REPLY
@colleenyoung

Welcome, @alex12119. I appreciate your advocacy with respect to PICS. More people and professionals need to understand its short and long-term impacts of people's lives. You may also be interested in these discussions:
– Post ICU Nightmares / Hallucinations https://connect.mayoclinic.org/discussion/nightmares-hallucinations/
– Post-Intensive Care Syndrome (PICS) – Let's talk https://connect.mayoclinic.org/discussion/post-intensive-care-syndrome-pics-lets-talk/

How long ago was your ICU experience? Is the acquired neuromuscular weakness reversible? How (and where) have you found support and help in managing the long-term effects of PICS?

Jump to this post

Why is it that people dont understand the long and short term? Why are people so blind to the fact that you might not even be here anymore. My family were called to come say there goodbyes to me on the 17th june and yet it feels pretty much like now i am expected to be 100% physically and emotionally. I dont get the nightmares, but i often burst into tears in realizing i might not have ever seen my 2 sons again

REPLY
@colleenyoung

Welcome, @alex12119. I appreciate your advocacy with respect to PICS. More people and professionals need to understand its short and long-term impacts of people's lives. You may also be interested in these discussions:
– Post ICU Nightmares / Hallucinations https://connect.mayoclinic.org/discussion/nightmares-hallucinations/
– Post-Intensive Care Syndrome (PICS) – Let's talk https://connect.mayoclinic.org/discussion/post-intensive-care-syndrome-pics-lets-talk/

How long ago was your ICU experience? Is the acquired neuromuscular weakness reversible? How (and where) have you found support and help in managing the long-term effects of PICS?

Jump to this post

I was in the ICU in January of this year, and was discharged from the hospital in February. As for the neuromuscular weakness, we expect that it will be reversible with intensive PT. I've already come a long way in my healing, although I've also had some setbacks that factor into the weakness I still experience – in February, while still in the hospital, I fell and fractured my tibial plateau, which complicated my recovery as I couldn't bear weight on that leg. I'm starting to transition out of being in my wheelchair full time and to using a walker part time, but still have a ways to go. I have found help from the mental health treatment I was already seeking for PTSD unrelated to my PICS (that I do believe made me more vulnerable to PICS). I've received both outpatient and inpatient help in managing my psychiatric symptoms as I physically recover.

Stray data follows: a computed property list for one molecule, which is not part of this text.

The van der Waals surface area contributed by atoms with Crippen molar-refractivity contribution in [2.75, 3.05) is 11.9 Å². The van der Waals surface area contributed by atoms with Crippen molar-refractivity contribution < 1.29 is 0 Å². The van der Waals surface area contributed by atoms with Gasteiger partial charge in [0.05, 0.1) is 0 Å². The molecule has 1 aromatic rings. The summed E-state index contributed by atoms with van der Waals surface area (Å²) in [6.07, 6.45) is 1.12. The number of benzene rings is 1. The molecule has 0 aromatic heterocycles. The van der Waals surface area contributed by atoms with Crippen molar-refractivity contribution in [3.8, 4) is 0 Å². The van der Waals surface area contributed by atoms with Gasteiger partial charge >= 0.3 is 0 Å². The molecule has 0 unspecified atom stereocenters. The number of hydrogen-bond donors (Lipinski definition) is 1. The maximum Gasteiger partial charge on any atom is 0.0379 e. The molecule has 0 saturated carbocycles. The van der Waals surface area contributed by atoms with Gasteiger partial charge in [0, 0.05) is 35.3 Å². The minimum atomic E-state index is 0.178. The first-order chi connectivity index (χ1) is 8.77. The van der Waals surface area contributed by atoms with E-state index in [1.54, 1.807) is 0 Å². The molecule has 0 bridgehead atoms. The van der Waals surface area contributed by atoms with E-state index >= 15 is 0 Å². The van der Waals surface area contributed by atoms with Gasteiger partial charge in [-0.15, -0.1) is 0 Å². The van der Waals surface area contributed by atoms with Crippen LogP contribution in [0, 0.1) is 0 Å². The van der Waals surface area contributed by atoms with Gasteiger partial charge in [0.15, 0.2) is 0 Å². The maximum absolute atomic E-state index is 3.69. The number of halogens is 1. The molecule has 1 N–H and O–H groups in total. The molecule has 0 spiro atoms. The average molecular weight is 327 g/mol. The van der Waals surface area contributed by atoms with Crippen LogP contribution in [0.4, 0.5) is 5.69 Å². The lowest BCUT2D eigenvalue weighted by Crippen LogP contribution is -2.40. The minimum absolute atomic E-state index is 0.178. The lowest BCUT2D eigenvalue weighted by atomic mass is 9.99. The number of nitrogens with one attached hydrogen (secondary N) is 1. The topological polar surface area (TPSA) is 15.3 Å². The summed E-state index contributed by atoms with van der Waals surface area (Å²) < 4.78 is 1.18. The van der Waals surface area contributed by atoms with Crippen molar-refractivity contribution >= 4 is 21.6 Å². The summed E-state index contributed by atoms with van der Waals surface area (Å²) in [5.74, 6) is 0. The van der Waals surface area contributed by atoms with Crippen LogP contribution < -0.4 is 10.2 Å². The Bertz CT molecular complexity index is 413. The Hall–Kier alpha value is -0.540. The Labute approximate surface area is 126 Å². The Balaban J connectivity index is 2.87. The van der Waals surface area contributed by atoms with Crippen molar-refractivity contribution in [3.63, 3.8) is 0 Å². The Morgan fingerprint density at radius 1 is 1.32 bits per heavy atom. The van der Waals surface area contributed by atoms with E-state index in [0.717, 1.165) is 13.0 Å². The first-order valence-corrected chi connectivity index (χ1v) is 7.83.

REPLY
@cindyvag

It is very frustrating when you trying to piece it all together. Then to top it off trying to just heal inside and out and try be normal again. I have not had nightmares or hallucinations but i find im battling understanding the physical side after icu.
But i was also not told a thing for what to look out for or what to expect when i get home. I was lucky though to had made friends with the icu nurses, so i msg them to sometimes put pieces together. I do hope u get more answers

Jump to this post

Thanks for your response and for sharing your experience. I'm sorry that you've encountered some of the same barriers. That's great that you have some connections to the nurses who cared for you. I find myself wishing I could talk to mine. As far as getting answers, I'm currently working on writing down everything I remember. I'm considering obtaining my medical records and asking a close friend who came to visit what she remembers to help me put those pieces together, like you said.

REPLY
@alex12119

Thanks for your response and for sharing your experience. I'm sorry that you've encountered some of the same barriers. That's great that you have some connections to the nurses who cared for you. I find myself wishing I could talk to mine. As far as getting answers, I'm currently working on writing down everything I remember. I'm considering obtaining my medical records and asking a close friend who came to visit what she remembers to help me put those pieces together, like you said.

Jump to this post

Thats great if you could find your records even go chat to nurses they actually very accommodating. Experiences where you dont remember is the absolute worse… i find i am in lala land so to speak trying to just figure my emotions out. The physical is even harder and i do pray you get answers and heal

REPLY
Please sign in or register to post a reply.
  Request Appointment